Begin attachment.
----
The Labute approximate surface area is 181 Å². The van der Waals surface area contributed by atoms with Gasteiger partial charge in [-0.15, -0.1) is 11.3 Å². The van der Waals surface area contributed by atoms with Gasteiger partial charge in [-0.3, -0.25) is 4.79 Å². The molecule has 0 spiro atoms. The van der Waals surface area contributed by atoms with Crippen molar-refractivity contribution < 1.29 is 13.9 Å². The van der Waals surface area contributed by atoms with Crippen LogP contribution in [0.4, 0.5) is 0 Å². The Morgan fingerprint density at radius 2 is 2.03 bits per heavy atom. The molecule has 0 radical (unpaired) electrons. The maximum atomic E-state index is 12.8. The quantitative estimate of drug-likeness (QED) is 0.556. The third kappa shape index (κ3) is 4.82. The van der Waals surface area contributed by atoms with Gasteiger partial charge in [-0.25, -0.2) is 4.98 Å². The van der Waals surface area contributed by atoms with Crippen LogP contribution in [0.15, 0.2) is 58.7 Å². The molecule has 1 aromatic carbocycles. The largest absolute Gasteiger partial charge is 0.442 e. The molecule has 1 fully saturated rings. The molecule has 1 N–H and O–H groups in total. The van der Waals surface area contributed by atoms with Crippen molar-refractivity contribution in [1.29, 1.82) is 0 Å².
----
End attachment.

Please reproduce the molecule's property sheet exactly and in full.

The Labute approximate surface area is 181 Å². The van der Waals surface area contributed by atoms with Gasteiger partial charge in [-0.15, -0.1) is 11.3 Å². The van der Waals surface area contributed by atoms with Gasteiger partial charge in [-0.3, -0.25) is 4.79 Å². The molecule has 0 spiro atoms. The van der Waals surface area contributed by atoms with Crippen molar-refractivity contribution < 1.29 is 13.9 Å². The van der Waals surface area contributed by atoms with Crippen LogP contribution in [0.4, 0.5) is 0 Å². The Morgan fingerprint density at radius 2 is 2.03 bits per heavy atom. The molecule has 0 radical (unpaired) electrons. The maximum atomic E-state index is 12.8. The quantitative estimate of drug-likeness (QED) is 0.556. The third kappa shape index (κ3) is 4.82. The van der Waals surface area contributed by atoms with Gasteiger partial charge in [-0.25, -0.2) is 4.98 Å². The van der Waals surface area contributed by atoms with Crippen LogP contribution in [0.15, 0.2) is 58.7 Å². The molecule has 1 aromatic carbocycles. The largest absolute Gasteiger partial charge is 0.442 e. The molecule has 1 fully saturated rings. The molecule has 1 N–H and O–H groups in total. The van der Waals surface area contributed by atoms with Crippen molar-refractivity contribution in [1.29, 1.82) is 0 Å².